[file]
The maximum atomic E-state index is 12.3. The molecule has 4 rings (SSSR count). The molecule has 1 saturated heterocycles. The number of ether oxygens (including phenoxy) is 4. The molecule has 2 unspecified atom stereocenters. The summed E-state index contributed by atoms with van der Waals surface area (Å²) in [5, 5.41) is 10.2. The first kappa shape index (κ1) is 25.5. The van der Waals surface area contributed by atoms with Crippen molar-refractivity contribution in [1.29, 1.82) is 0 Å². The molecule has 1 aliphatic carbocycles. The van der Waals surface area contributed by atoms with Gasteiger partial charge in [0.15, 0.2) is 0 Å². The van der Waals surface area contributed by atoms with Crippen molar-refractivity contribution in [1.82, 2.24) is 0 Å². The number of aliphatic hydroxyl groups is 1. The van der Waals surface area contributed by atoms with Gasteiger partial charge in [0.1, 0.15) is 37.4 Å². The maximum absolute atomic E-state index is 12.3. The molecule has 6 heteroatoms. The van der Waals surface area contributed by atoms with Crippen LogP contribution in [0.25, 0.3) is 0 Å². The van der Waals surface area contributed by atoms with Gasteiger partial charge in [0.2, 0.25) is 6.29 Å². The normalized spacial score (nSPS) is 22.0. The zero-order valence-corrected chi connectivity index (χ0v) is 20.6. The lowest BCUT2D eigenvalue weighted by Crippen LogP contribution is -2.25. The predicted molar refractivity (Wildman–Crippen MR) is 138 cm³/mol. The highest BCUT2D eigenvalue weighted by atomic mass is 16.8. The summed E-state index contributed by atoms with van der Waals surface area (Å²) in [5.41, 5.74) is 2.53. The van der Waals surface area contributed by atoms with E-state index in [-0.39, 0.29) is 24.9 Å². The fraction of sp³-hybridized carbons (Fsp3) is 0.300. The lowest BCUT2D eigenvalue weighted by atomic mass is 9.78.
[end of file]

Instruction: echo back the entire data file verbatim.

The maximum atomic E-state index is 12.3. The molecule has 4 rings (SSSR count). The molecule has 1 saturated heterocycles. The number of ether oxygens (including phenoxy) is 4. The molecule has 2 unspecified atom stereocenters. The summed E-state index contributed by atoms with van der Waals surface area (Å²) in [5, 5.41) is 10.2. The first kappa shape index (κ1) is 25.5. The van der Waals surface area contributed by atoms with Crippen molar-refractivity contribution in [1.29, 1.82) is 0 Å². The molecule has 1 aliphatic carbocycles. The van der Waals surface area contributed by atoms with Gasteiger partial charge in [0.15, 0.2) is 0 Å². The van der Waals surface area contributed by atoms with Crippen molar-refractivity contribution in [1.82, 2.24) is 0 Å². The number of aliphatic hydroxyl groups is 1. The van der Waals surface area contributed by atoms with Gasteiger partial charge in [0.1, 0.15) is 37.4 Å². The maximum absolute atomic E-state index is 12.3. The molecule has 6 heteroatoms. The van der Waals surface area contributed by atoms with Crippen LogP contribution in [0.25, 0.3) is 0 Å². The van der Waals surface area contributed by atoms with Gasteiger partial charge in [0.2, 0.25) is 6.29 Å². The normalized spacial score (nSPS) is 22.0. The zero-order valence-corrected chi connectivity index (χ0v) is 20.6. The lowest BCUT2D eigenvalue weighted by Crippen LogP contribution is -2.25. The predicted molar refractivity (Wildman–Crippen MR) is 138 cm³/mol. The highest BCUT2D eigenvalue weighted by atomic mass is 16.8. The summed E-state index contributed by atoms with van der Waals surface area (Å²) in [5.41, 5.74) is 2.53. The van der Waals surface area contributed by atoms with E-state index in [-0.39, 0.29) is 24.9 Å². The fraction of sp³-hybridized carbons (Fsp3) is 0.300. The lowest BCUT2D eigenvalue weighted by atomic mass is 9.78.